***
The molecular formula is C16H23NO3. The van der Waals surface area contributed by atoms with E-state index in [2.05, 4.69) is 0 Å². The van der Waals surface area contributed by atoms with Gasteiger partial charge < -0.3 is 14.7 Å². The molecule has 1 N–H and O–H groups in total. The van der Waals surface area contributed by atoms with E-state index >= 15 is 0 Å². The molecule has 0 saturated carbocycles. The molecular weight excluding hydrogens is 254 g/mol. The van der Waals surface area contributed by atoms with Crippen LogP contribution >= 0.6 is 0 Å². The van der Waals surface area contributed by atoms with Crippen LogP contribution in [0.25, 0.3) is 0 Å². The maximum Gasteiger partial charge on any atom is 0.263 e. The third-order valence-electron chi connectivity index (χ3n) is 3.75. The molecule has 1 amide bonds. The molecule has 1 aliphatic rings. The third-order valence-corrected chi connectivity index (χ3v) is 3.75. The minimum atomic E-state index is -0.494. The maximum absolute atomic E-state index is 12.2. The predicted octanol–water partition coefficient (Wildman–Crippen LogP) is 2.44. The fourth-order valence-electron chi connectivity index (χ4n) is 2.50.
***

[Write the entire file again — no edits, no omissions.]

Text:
The molecular formula is C16H23NO3. The van der Waals surface area contributed by atoms with E-state index in [2.05, 4.69) is 0 Å². The van der Waals surface area contributed by atoms with Gasteiger partial charge < -0.3 is 14.7 Å². The molecule has 1 N–H and O–H groups in total. The van der Waals surface area contributed by atoms with E-state index >= 15 is 0 Å². The molecule has 0 saturated carbocycles. The molecular weight excluding hydrogens is 254 g/mol. The van der Waals surface area contributed by atoms with Crippen LogP contribution >= 0.6 is 0 Å². The van der Waals surface area contributed by atoms with Crippen LogP contribution in [0.25, 0.3) is 0 Å². The maximum Gasteiger partial charge on any atom is 0.263 e. The third-order valence-electron chi connectivity index (χ3n) is 3.75. The molecule has 1 amide bonds. The molecule has 1 aliphatic rings. The third-order valence-corrected chi connectivity index (χ3v) is 3.75. The minimum atomic E-state index is -0.494. The maximum absolute atomic E-state index is 12.2. The predicted octanol–water partition coefficient (Wildman–Crippen LogP) is 2.44. The fourth-order valence-electron chi connectivity index (χ4n) is 2.50.